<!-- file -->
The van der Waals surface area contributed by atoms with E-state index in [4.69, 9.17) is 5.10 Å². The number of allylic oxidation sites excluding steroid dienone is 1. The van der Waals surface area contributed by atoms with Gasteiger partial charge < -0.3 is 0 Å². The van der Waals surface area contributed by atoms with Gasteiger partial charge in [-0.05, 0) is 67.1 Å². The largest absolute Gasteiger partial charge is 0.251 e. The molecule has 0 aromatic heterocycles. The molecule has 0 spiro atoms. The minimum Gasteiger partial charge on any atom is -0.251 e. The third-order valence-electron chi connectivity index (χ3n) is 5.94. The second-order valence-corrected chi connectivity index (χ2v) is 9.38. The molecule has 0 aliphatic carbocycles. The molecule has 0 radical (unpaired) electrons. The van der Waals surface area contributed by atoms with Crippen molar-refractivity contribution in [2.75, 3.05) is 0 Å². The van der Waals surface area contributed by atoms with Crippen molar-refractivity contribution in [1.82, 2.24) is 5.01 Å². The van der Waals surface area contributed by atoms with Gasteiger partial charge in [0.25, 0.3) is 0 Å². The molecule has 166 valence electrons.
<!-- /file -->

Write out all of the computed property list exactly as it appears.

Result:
The van der Waals surface area contributed by atoms with E-state index in [4.69, 9.17) is 5.10 Å². The number of allylic oxidation sites excluding steroid dienone is 1. The van der Waals surface area contributed by atoms with Gasteiger partial charge < -0.3 is 0 Å². The van der Waals surface area contributed by atoms with Gasteiger partial charge in [-0.05, 0) is 67.1 Å². The largest absolute Gasteiger partial charge is 0.251 e. The molecule has 0 aromatic heterocycles. The molecule has 0 spiro atoms. The minimum Gasteiger partial charge on any atom is -0.251 e. The third-order valence-electron chi connectivity index (χ3n) is 5.94. The second-order valence-corrected chi connectivity index (χ2v) is 9.38. The molecule has 0 aliphatic carbocycles. The molecule has 0 radical (unpaired) electrons. The van der Waals surface area contributed by atoms with Crippen molar-refractivity contribution in [2.75, 3.05) is 0 Å². The van der Waals surface area contributed by atoms with Crippen molar-refractivity contribution in [1.82, 2.24) is 5.01 Å². The van der Waals surface area contributed by atoms with Gasteiger partial charge in [0.25, 0.3) is 0 Å². The molecule has 166 valence electrons.